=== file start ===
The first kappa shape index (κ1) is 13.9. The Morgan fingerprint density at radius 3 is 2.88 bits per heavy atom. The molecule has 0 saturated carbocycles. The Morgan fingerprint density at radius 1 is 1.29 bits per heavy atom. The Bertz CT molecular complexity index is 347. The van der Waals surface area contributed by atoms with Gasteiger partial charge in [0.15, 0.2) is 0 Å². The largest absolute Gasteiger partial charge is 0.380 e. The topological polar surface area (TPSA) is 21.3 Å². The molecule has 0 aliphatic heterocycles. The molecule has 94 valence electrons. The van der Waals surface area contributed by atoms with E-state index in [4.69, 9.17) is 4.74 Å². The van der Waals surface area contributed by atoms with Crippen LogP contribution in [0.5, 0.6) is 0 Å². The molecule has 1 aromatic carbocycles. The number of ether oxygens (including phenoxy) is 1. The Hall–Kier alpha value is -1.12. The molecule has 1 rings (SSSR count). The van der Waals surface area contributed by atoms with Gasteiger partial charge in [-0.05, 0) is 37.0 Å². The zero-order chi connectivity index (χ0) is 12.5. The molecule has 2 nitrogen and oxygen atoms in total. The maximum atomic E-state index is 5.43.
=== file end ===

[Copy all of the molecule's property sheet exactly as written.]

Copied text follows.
The first kappa shape index (κ1) is 13.9. The Morgan fingerprint density at radius 3 is 2.88 bits per heavy atom. The molecule has 0 saturated carbocycles. The Morgan fingerprint density at radius 1 is 1.29 bits per heavy atom. The Bertz CT molecular complexity index is 347. The van der Waals surface area contributed by atoms with Gasteiger partial charge in [0.15, 0.2) is 0 Å². The largest absolute Gasteiger partial charge is 0.380 e. The topological polar surface area (TPSA) is 21.3 Å². The molecule has 0 aliphatic heterocycles. The molecule has 94 valence electrons. The van der Waals surface area contributed by atoms with E-state index in [4.69, 9.17) is 4.74 Å². The van der Waals surface area contributed by atoms with Crippen LogP contribution in [0.5, 0.6) is 0 Å². The molecule has 1 aromatic carbocycles. The number of ether oxygens (including phenoxy) is 1. The Hall–Kier alpha value is -1.12. The molecule has 1 rings (SSSR count). The van der Waals surface area contributed by atoms with Gasteiger partial charge in [-0.05, 0) is 37.0 Å². The zero-order chi connectivity index (χ0) is 12.5. The molecule has 2 nitrogen and oxygen atoms in total. The maximum atomic E-state index is 5.43.